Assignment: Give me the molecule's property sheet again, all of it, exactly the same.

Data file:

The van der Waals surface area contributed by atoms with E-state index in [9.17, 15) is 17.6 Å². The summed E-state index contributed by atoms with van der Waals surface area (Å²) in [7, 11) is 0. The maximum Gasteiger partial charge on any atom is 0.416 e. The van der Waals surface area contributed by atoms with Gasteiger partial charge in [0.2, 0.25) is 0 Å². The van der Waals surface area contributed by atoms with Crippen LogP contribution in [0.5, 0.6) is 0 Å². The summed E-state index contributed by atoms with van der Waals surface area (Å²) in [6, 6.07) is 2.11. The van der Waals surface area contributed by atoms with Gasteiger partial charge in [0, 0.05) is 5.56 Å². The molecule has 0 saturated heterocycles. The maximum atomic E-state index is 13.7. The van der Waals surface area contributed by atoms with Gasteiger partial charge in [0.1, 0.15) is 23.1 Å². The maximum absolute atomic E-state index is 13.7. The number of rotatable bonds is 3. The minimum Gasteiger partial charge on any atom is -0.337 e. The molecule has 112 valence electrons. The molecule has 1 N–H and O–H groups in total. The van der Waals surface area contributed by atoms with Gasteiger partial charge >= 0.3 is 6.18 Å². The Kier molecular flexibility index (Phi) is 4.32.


The van der Waals surface area contributed by atoms with E-state index in [9.17, 15) is 17.6 Å². The summed E-state index contributed by atoms with van der Waals surface area (Å²) in [7, 11) is 0. The maximum Gasteiger partial charge on any atom is 0.416 e. The van der Waals surface area contributed by atoms with Gasteiger partial charge in [0.2, 0.25) is 0 Å². The van der Waals surface area contributed by atoms with Crippen LogP contribution in [0.5, 0.6) is 0 Å². The summed E-state index contributed by atoms with van der Waals surface area (Å²) in [6, 6.07) is 2.11. The van der Waals surface area contributed by atoms with Gasteiger partial charge in [0, 0.05) is 5.56 Å². The molecule has 0 saturated heterocycles. The maximum atomic E-state index is 13.7. The van der Waals surface area contributed by atoms with Gasteiger partial charge in [0.1, 0.15) is 23.1 Å². The maximum absolute atomic E-state index is 13.7. The number of rotatable bonds is 3. The minimum Gasteiger partial charge on any atom is -0.337 e. The molecule has 112 valence electrons. The molecule has 1 N–H and O–H groups in total. The van der Waals surface area contributed by atoms with Gasteiger partial charge >= 0.3 is 6.18 Å². The Kier molecular flexibility index (Phi) is 4.32.